The expression “tongues of men and tongues of angels” appear only in 1 Corinthians 13:1. The “tongues of men” probably refers to the gift of tongues given on the Day of Pentecost. On that occasion, when the Holy Spirit came upon the apostles, they were able to speak in foreign languages, and they were understood by the men they spoke to (Acts 2:4-12). God gave them the ability to speak a foreign language as a sign (1 Corinthians 14:1-33).
The expression “tongues of angels” may simply mean, within the context of that passage, that regardless of how gifted the recipients of this supernatural ability may be, whatever is spoken (even in the hypothetical speech of angels), it is all meaningless without the gift of love. Without love, one’s speech is no better than the useless babble of the pagan religions. The pagan culture of Corinth honoured their gods in ritualistic ceremonies accompanied by loud musical instruments such as gongs, cymbals, and trumpets. Their worship was a chaotic cacophony.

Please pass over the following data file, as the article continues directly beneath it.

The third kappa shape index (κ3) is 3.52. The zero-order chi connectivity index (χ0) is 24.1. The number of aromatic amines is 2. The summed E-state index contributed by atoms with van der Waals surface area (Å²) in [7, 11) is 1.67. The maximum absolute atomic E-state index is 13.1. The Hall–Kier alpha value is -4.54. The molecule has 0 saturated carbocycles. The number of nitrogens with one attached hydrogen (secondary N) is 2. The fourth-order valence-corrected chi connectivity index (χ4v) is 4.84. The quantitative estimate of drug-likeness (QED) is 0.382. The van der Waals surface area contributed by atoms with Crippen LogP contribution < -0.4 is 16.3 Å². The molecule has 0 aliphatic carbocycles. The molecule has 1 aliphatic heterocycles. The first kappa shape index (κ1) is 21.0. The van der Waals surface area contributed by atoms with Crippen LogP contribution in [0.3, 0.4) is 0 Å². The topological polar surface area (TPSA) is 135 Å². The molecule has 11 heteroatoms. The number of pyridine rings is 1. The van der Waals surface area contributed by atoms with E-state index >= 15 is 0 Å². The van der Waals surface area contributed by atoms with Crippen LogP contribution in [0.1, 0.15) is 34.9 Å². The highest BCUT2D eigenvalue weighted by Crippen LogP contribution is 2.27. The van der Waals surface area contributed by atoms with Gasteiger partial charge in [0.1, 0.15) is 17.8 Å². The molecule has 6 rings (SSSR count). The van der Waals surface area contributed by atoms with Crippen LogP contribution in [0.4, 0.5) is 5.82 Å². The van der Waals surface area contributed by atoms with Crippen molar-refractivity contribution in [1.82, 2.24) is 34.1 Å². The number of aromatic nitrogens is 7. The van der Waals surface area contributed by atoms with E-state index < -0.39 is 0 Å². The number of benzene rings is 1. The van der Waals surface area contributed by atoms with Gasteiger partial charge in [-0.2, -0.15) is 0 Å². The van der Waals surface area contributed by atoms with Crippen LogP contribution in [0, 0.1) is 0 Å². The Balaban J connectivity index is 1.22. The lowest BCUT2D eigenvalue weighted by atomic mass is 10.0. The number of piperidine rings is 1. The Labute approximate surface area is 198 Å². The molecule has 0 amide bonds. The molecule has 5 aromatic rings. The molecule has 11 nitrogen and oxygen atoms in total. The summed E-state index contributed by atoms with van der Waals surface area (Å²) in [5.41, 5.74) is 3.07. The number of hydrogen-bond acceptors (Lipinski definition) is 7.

When Paul speaks of faith that can remove mountains (in the very next verse), he is using hyperbolic language to make a point. It’s a form of exaggeration to emphasise the point that showing God-given love is the most important gift of all.
If you want to know if there is a Greek word that suggests "tongues of angels" are the tongues spoken by Pentecostals, Oneness Apostolics, and others, you would have to ask in Biblical Hermeneutics.